So for example if we go ahead and we'll simply return the value here, and then we'll console.log the key and value, we're going to see that we get the initial key of an empty string, that represents the entire object to be serialized, and then for the title we get the string "Gone with the Wind," then for the published date, we're actually getting the serialized date object. We don't want to have that, we actually want to determine or not if this is actually a date object, and then serialize it ourselves.

So we're going to say if this at key is an instance of a date, then we'll return the value.susbstring 0 to 10, so it's the first 10 characters of the value, the serialized value. That will get our test passing. That's the replacer as a function. This API is a little bit overloaded, and you can actually provide an array of strings for that. That's what our next case is here.

So here we can see that we have this array of objects, and there's a lot more information in this array of objects than there are in our expected output which only has the ID and title, whereas this has the ID, title, rating, and genres. We can see that in the object here. So to accomplish this, for our replacer, it's actually quite simple. We simply add an array, we give it the properties that we want to have pulled out of those objects, and that will get our test passing.

So you can provide both a function as a replacer, as well as an array of strings as the replacer to specify the exact keys that you want to have serialized in your JavaScript object. Now we have something a little bit interesting with ES6. If you're familiar with symbols in ECMAScript 6, this test is to illustrate that those things are not actually serialized. So if we go ahead and uncomment out our test we're going to get that error.

So we're going to say var, var symbol = a symbol at var, and then again this is ECMAScript 6 so you need to be running this in a browser that supports that, Chrome does. We'll say input at var symbol = var, and that will get our test passing. So the interesting thing here though is we can still console.log input at var symbol and we're still going to get our value. So we still have access to this, it's just not serializable in Stringify, and that's what we're going for in this test. Symbols will not be stringified.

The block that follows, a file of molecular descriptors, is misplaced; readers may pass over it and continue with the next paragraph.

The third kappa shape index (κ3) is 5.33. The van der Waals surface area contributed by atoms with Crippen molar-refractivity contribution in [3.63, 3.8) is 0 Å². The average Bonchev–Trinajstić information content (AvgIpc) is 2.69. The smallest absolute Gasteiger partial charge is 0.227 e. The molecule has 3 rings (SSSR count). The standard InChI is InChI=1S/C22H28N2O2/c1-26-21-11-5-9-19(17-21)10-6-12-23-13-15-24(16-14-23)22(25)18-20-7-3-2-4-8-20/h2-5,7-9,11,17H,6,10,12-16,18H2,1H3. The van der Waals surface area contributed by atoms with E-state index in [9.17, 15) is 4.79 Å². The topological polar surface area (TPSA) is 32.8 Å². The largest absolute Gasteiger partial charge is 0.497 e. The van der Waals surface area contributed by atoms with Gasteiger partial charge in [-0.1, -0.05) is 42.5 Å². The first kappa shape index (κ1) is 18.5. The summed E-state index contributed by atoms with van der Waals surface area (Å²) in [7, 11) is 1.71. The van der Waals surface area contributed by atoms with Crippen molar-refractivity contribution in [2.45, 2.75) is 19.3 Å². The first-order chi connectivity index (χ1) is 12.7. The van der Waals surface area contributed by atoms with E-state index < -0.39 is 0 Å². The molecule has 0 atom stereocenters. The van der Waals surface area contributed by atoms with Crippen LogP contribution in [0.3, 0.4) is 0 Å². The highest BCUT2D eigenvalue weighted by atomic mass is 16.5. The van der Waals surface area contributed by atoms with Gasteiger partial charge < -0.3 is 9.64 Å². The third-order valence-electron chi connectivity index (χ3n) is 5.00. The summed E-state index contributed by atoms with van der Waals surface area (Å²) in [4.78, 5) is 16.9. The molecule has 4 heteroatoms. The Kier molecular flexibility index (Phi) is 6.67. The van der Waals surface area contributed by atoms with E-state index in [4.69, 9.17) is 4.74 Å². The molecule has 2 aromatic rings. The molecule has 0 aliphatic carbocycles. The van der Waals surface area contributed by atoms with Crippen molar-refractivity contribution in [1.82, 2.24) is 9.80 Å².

Another way to avoid having something be stringified is to prevent it from being enumerable. So in this example, we have the answer and the question, and all we want is the answer. So we want the question to not be serialized in our example. We're going to say var input = object.create and we'll pass null for the prototype, and then we'll pass our configuration object to indicate how this object should be created.

So the answer we'll specify as enumerable as true, and the value as 42. Then for the question, we'll say enumerable is false, and the value is, "Who knows?" Let's go ahead and delete our original input, that will get our test passing. Something kind of interesting about this API is actually an enumerable being false as the default, so we can remove that, and we still get our test passing. That's another way that you can prevent something from being serialized when you call JSON.stringify on it.

Finally, you can really fine-tune how an object is serialized by adding a toJSON method to it. So in this example, we have this input and here we are expecting this to be serialized to be name as an object where the property is awesome name, and it's the awesome name is Smith. That's the entire object, so we're totally missing the first, last, and middle names here. Then the user name is as you would expect.

We can add a toJSON function here, and that receives the key, and then we simply return an object that we want to have serialized. So in our case, it's going to be awesome name, and the context of the toJSON is on the object on which it is called, so we can say the awesome this.first, this.middle, and this.last. Then we run that, and our test passed, and we no longer need this key, but just to be complete about this, we can console.log the key and we'll see that it is name.

So it's the key of the containing object, but we don't need it here. That is the JSON.stringify API.